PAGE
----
This not to say at all that paramedics have a harder job than doctors and nurses in the hospital.  They provide definitive care, and have to manage the train wreck patients we drop off for several hours.  People who work in critical care are responsible for delivering a much wider variety of potentially dangerous interventions than paramedics, and one doctor or nurse is responsible for managing multiple sick patients.  I also spent more than a few hour as a paramedic  on the clock with my eyes closed, which is not an option for most people who work in the hospital.  It is just different, and like those disciplines, requires many hours of simulation and supervised clinical time to achieve competence.

I am also unhappy with what Creighton’s program says about EMS as a profession.  I suspect it is intended for flight nurses to become cross-trained as paramedics.  Since flight nurses and paramedics have nearly interchangeable roles, paramedic certification would simply allow them to fill more spots on a schedule while doing the same job.  If this is the case, why is there no two week class for flight paramedics to become nurses?  Despite the national shortage of nurses, nursing has increased its educational requirements.  The major hospitals in my area now only accept applications from nurses with bachelor’s degrees.  Meanwhile EMS has 150 hour EMT classes with no field internship and resistance to the requirement for paramedic programs to even be accredited.

If we want EMS to be a profession that pays well and offers diverse career paths, we need to follow the example of nursing.  We need to embrace formal education so that we can be better clinicians and to raise our standards for entry.  Creighton’s two-week paramedic program does the opposite of this.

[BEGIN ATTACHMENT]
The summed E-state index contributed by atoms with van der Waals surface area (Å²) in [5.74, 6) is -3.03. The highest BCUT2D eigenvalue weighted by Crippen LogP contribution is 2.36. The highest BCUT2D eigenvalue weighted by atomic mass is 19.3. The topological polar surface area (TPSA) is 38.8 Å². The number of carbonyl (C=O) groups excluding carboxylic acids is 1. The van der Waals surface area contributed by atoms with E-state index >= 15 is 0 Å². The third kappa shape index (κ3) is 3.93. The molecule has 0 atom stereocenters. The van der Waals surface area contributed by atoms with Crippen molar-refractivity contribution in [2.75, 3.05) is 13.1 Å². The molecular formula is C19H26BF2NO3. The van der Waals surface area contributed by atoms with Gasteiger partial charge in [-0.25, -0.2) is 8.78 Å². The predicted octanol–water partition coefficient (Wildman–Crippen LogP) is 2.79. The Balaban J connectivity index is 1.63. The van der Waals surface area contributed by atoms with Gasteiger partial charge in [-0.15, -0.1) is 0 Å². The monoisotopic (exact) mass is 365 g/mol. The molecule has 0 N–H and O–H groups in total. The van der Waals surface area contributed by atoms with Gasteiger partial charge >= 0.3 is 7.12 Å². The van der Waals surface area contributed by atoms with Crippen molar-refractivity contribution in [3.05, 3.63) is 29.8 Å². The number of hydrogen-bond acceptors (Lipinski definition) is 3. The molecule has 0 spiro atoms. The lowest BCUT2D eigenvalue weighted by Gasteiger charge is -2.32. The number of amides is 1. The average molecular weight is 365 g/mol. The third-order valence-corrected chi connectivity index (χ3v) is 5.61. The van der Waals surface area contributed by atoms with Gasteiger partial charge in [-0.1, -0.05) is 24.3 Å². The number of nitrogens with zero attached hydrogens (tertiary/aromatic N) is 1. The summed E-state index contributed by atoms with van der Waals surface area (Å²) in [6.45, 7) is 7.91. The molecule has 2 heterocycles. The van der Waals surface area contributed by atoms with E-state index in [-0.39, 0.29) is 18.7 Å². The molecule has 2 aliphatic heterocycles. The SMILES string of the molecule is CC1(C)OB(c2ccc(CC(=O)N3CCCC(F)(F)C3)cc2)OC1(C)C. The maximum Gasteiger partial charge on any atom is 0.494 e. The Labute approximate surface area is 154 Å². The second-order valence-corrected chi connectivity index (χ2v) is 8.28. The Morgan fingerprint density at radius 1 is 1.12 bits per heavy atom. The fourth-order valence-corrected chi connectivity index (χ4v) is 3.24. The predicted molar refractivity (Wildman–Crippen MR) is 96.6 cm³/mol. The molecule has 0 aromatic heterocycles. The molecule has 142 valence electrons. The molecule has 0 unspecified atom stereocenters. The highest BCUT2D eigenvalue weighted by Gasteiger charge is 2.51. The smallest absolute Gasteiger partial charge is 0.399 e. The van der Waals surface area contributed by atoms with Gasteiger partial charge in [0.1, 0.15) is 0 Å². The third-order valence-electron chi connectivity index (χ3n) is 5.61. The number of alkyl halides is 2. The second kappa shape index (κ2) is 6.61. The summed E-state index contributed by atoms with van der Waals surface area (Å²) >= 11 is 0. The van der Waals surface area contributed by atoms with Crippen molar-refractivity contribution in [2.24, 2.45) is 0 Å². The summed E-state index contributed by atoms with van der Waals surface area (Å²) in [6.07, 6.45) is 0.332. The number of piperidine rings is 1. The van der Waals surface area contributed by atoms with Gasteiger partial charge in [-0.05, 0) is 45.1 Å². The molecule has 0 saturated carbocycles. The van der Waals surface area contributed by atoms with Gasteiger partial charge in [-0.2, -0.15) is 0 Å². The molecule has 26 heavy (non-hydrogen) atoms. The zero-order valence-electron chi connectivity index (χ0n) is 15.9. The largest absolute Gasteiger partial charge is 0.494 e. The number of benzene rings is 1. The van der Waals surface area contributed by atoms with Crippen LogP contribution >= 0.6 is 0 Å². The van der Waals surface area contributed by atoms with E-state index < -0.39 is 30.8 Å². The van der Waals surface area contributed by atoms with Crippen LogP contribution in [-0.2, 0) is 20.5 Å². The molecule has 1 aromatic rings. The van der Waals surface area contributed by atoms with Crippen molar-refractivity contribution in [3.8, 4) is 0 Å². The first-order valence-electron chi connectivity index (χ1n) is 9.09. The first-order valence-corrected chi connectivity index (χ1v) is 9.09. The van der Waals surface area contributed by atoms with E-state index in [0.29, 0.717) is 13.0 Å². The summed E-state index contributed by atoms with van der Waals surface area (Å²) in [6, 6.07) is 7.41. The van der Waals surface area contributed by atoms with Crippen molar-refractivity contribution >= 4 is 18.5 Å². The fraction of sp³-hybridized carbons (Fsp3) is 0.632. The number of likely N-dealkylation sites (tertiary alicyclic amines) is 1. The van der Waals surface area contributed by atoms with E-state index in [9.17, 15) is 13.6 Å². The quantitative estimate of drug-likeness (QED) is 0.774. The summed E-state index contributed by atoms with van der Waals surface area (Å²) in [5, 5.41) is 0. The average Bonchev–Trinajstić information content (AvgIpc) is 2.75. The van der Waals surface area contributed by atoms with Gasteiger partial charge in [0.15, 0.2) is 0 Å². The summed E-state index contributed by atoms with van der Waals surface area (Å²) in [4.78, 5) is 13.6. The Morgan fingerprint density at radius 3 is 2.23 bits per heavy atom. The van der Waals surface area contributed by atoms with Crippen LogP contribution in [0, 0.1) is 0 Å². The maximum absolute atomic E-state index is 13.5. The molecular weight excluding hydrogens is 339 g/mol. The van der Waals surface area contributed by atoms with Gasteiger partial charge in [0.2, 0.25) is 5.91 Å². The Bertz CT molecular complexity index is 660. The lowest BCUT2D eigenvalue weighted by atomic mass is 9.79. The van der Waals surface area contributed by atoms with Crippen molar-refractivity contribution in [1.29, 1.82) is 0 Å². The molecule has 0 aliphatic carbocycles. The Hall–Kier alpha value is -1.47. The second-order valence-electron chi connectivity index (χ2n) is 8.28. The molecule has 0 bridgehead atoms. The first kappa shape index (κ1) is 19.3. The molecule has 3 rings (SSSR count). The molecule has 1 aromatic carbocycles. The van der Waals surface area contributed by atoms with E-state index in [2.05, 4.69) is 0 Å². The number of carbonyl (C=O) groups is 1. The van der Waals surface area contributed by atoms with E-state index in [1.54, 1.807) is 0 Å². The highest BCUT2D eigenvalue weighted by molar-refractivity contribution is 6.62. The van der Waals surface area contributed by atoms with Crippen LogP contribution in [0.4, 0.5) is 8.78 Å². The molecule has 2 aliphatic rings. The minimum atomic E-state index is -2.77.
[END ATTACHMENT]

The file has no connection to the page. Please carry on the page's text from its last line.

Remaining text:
1. I presume it requires ride time?

    • emspatientperspective says:

      Yes, included in the two weeks.

      • Brendan Lower says:

        Creighton doesn’t advertise this on their site, but less than half of the ride time is included in the two weeks.

        They require 50 patient contacts as team lead, and set up 77 hours of ride time with Omaha Fire during the two week course. Most people get 15 to 25 team leads in that time. So, folks either come back for 1 1/2 – 2 weeks to complete their patient contacts, or set up internships in their home state (where allowable) to finish it.

  2. I am having a hard time getting worked up about this program.

    I share your suspicion that the primary audience is flight nurses.

    I also think it is a logical outcome of standards based education vs. hours based education. If the student can demonstrate entry level competency at the skills of the job why does it matter if it takes 2 weeks or 40 weeks to demonstrate competency.

    • emspatientperspective says:

      I agree that we should measure competency instead of hours. Flight nurses may function fine as a flight paramedic, but their education would not prepare them to manage patients commonly encountered by ground paramedics. My problem is that many paramedics could demonstrate competency as nurses in certain environments within a short period of time, but paramedic to RN bridge programs require much more time in and cover areas outside of the ICU. Salaries and career opportunities have grown as nurses increased education requirements. Not so for EMS, and this is another fast way to get in.